Authored by SNHU President Paul LeBlanc and CHEPP Executive Director Jamie Fasteau
Laying the groundwork
Like many college students, Eleshia Louis got a lot out of her postsecondary education. She was inspired by her professors, developed new skills and improved her self-confidence, and graduated with a bachelor’s degree in businesses from Southern New Hampshire University (SNHU). Eleshia was also a 51-year-old military spouse and mother who had been out of the classroom for decades when she decided to pursue her degree. “We moved around a lot. I was raising my son by myself while my spouse was deployed. I worked full-time.” She needed a pathway that was flexible enough for her and her family.
The reality is, the majority of people pursuing higher education today have something in common with Eleshia. They’re part-time students with full-time jobs, parents and breadwinners who juggle coursework and caregiving. Often, they are struggling to make ends meet.
These learners know that post-secondary degrees lead to better jobs, higher pay, and better social and economic conditions for individuals and society. Yet they often find that today’s higher education institutions and policies are not structured to meet their needs: they prioritize time spent in the classroom over what a learner can do, or offer limited support for basic needs.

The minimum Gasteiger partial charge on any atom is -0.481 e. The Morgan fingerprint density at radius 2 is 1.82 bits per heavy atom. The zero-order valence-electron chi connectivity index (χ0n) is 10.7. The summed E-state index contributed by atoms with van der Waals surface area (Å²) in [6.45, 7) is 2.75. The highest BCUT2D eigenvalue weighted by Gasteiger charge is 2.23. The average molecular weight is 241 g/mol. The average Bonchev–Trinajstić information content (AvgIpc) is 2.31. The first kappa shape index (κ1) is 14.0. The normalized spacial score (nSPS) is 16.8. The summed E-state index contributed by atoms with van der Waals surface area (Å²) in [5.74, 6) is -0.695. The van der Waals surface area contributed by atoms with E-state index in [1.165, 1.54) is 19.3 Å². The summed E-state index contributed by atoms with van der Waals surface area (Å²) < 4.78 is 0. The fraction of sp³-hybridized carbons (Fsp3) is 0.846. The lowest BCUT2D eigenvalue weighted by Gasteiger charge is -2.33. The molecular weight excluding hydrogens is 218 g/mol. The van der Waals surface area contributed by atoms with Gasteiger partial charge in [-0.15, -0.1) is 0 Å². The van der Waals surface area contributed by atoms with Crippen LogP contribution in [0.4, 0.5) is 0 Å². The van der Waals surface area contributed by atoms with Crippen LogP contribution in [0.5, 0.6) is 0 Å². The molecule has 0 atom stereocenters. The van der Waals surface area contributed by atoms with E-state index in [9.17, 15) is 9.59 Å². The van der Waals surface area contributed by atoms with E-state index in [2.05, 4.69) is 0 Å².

We’ve seen the consequences of the traditional approach. College enrollment has fallen every semester since spring 2020, and an ever-growing number of people – 39 million, to be exact – have some college credit, but no degree. The failings of the system can leave learners disillusioned with higher education and doubting whether they are really “college material.”
We know these learners are college material, and what’s more, we believe that their lived experiences should be an asset to their education and institution, not a barrier to success. Change won’t happen overnight, but one thing we know is that it must be rooted in learner-centered design: building systems and policies that meet learners where they are.
That’s why we started the Center for Higher Education Policy and Practice (CHEPP).
CHEPP is a new research and policy organization on a mission to center learners in the future of higher education. We believe that our educational system can only realize its full potential when it offers a pathway to social and economic mobility for all learners, not just a select few. CHEPP was created to craft and advance the learner-centric policies that will allow them to thrive.
At its core, CHEPP seeks to connect with the individuals and organizations that share our commitment to creating policy solutions for learners of all backgrounds and experiences. We’re conducting research that tackles subjects like basic needs funding, competency-based education, and wraparound supports for learners because we know that strong academic, financial, and social support is a prerequisite for successfully obtaining a postsecondary degree.